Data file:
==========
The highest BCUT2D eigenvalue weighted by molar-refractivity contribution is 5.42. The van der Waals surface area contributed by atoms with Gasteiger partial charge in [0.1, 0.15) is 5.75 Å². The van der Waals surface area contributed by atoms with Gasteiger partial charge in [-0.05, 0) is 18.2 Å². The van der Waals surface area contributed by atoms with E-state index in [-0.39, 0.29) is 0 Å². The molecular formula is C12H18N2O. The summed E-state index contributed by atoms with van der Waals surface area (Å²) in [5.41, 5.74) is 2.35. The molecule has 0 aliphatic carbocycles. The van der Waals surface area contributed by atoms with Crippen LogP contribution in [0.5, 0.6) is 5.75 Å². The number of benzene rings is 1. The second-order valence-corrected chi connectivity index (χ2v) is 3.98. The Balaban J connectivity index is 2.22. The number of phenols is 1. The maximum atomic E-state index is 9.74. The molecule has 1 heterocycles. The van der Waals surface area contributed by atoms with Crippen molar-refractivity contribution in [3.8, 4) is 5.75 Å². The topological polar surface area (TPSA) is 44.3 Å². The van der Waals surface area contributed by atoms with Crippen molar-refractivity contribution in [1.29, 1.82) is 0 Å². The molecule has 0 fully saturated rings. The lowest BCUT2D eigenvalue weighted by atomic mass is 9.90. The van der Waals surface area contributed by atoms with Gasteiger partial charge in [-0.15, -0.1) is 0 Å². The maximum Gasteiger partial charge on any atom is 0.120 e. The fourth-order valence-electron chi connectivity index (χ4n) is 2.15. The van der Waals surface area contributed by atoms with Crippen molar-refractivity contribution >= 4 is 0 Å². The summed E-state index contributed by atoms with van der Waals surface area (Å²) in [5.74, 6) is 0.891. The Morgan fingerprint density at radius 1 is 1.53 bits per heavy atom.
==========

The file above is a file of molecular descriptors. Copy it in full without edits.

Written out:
The highest BCUT2D eigenvalue weighted by molar-refractivity contribution is 5.42. The van der Waals surface area contributed by atoms with Gasteiger partial charge in [0.1, 0.15) is 5.75 Å². The van der Waals surface area contributed by atoms with Gasteiger partial charge in [-0.05, 0) is 18.2 Å². The van der Waals surface area contributed by atoms with E-state index in [-0.39, 0.29) is 0 Å². The molecular formula is C12H18N2O. The summed E-state index contributed by atoms with van der Waals surface area (Å²) in [5.41, 5.74) is 2.35. The molecule has 0 aliphatic carbocycles. The van der Waals surface area contributed by atoms with Crippen LogP contribution in [0.5, 0.6) is 5.75 Å². The number of benzene rings is 1. The second-order valence-corrected chi connectivity index (χ2v) is 3.98. The Balaban J connectivity index is 2.22. The number of phenols is 1. The maximum atomic E-state index is 9.74. The molecule has 1 heterocycles. The van der Waals surface area contributed by atoms with Crippen molar-refractivity contribution in [3.8, 4) is 5.75 Å². The topological polar surface area (TPSA) is 44.3 Å². The van der Waals surface area contributed by atoms with Crippen molar-refractivity contribution in [1.29, 1.82) is 0 Å². The molecule has 0 fully saturated rings. The lowest BCUT2D eigenvalue weighted by atomic mass is 9.90. The van der Waals surface area contributed by atoms with Gasteiger partial charge in [-0.15, -0.1) is 0 Å². The maximum Gasteiger partial charge on any atom is 0.120 e. The fourth-order valence-electron chi connectivity index (χ4n) is 2.15. The van der Waals surface area contributed by atoms with Crippen molar-refractivity contribution >= 4 is 0 Å². The summed E-state index contributed by atoms with van der Waals surface area (Å²) in [5.74, 6) is 0.891. The Morgan fingerprint density at radius 1 is 1.53 bits per heavy atom.